In recent years Chinese courts, in particular those in Henan Province, have begun to place a vast quantity of court options online. This talk examines one-year of publicly available criminal judgments from one basic-level rural county court and one intermediate court in Henan in order to better understand trends in routine criminal adjudication in China. The result is an account of ordinary criminal justice that is both familiar and striking: a system that treats serious crimes, in particular those affecting state interests, harshly while at the same time acting leniently in routine cases. Most significantly, examination of more than five hundred court decisions shows the vital role that settlement plays in criminal cases in China today. Defendants who agree to compensate their victims receive strikingly lighter sentences than those who do not. Likewise, settlement plays a role in resolving even serious crimes, at times appearing to make the difference between life and death for criminal defendants. These findings provide insight into a range of debates concerning the roles being played by the Chinese criminal justice system and the functions of courts in that system. Examination of cases from Henan also provides a base for discussing the future of empirical research on Chinese court judgments, demonstrating that there is much to learn from the vast volume of cases that have in recent years become publicly available.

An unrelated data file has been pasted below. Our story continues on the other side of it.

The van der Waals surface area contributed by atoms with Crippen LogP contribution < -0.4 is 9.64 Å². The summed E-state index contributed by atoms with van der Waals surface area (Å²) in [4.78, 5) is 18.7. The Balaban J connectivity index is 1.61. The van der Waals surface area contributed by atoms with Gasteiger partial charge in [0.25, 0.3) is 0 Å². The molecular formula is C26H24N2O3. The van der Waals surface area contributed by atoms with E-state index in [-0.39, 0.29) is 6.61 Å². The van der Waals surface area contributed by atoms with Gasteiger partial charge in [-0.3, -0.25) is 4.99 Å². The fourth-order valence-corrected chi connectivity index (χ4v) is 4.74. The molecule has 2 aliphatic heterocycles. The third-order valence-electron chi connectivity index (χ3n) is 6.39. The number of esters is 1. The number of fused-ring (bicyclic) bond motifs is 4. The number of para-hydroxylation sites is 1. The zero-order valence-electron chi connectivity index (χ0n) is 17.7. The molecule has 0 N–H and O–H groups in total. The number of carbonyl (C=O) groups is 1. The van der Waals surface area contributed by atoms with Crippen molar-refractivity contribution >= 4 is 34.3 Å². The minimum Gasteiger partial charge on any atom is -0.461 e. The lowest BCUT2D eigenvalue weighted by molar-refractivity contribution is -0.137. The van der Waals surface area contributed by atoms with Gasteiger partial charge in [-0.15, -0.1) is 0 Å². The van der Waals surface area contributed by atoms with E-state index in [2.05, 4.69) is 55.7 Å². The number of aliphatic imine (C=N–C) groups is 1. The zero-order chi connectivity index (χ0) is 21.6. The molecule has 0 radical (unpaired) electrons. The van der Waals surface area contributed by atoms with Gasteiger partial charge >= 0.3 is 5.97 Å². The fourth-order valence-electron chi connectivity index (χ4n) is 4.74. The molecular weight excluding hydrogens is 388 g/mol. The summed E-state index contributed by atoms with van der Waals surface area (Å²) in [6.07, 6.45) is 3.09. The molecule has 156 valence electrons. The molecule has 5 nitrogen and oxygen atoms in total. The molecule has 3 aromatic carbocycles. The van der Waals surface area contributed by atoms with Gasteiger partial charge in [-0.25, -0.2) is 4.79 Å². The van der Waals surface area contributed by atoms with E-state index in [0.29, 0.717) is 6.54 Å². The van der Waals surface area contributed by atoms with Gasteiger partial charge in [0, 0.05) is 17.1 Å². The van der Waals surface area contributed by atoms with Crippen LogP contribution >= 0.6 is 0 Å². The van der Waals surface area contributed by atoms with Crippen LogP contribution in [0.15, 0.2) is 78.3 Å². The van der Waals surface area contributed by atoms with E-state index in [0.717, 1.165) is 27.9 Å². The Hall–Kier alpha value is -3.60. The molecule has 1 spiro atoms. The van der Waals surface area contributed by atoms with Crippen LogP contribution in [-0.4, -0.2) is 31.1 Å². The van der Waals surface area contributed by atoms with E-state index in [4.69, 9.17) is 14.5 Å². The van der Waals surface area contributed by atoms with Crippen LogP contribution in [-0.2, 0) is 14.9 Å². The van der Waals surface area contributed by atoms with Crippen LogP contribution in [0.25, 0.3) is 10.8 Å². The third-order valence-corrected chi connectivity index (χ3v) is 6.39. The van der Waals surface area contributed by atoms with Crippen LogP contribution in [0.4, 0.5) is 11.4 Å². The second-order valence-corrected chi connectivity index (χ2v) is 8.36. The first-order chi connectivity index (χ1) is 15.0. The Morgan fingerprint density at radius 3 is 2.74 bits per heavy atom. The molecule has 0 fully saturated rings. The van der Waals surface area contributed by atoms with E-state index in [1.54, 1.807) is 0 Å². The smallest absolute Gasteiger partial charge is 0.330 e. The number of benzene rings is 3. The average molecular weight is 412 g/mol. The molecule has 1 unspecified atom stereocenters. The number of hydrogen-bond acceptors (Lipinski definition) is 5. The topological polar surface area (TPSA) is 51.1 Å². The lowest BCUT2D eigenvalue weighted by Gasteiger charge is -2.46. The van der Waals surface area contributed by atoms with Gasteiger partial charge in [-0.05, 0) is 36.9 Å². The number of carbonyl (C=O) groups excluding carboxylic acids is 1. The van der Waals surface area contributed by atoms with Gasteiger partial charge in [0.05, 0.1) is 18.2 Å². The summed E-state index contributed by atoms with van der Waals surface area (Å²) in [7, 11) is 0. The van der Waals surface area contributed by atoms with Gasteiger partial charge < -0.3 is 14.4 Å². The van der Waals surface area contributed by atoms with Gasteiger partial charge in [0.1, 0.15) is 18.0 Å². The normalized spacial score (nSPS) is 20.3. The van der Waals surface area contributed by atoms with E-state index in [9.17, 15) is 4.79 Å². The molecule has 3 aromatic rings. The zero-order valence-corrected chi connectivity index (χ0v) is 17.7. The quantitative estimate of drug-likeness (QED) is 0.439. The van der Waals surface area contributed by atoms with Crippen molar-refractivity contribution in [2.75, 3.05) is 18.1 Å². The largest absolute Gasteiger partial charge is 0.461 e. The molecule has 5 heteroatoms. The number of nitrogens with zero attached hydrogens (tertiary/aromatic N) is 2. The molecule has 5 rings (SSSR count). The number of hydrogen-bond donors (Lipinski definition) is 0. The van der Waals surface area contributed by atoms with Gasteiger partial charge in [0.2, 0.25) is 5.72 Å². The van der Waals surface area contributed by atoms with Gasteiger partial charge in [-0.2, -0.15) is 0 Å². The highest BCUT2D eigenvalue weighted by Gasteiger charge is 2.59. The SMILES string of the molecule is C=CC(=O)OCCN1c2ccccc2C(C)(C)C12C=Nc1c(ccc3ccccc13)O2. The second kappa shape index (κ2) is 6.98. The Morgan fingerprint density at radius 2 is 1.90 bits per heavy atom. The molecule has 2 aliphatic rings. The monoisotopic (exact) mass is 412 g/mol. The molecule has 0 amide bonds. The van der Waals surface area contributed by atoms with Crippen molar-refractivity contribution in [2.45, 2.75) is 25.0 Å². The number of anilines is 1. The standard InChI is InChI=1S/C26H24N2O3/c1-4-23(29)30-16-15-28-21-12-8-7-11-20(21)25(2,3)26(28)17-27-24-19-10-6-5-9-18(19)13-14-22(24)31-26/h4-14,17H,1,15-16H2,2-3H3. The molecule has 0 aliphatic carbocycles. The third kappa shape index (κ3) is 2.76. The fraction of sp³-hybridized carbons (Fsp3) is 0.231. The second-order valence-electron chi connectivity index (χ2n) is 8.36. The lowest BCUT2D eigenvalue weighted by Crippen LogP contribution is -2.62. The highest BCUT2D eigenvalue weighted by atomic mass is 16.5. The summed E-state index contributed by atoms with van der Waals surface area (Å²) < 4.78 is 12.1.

Benjamin L. Liebman is the Robert L. Lieff Professor of Law and the Director of the Center for Chinese Legal Studies at Columbia Law School. His recent publications include “Malpractice Mobs: Medical Dispute Resolution in China,” Columbia Law Review (2013); “A Return to Populist Legality? Historical Legacies and Legal Reform,” in Mao’s Invisible Hand (edited by Sebastian Heilmann and Elizabeth Perry, 2011); and “Toward Competitive Supervision? The Media and the Courts,” China Quarterly (2011).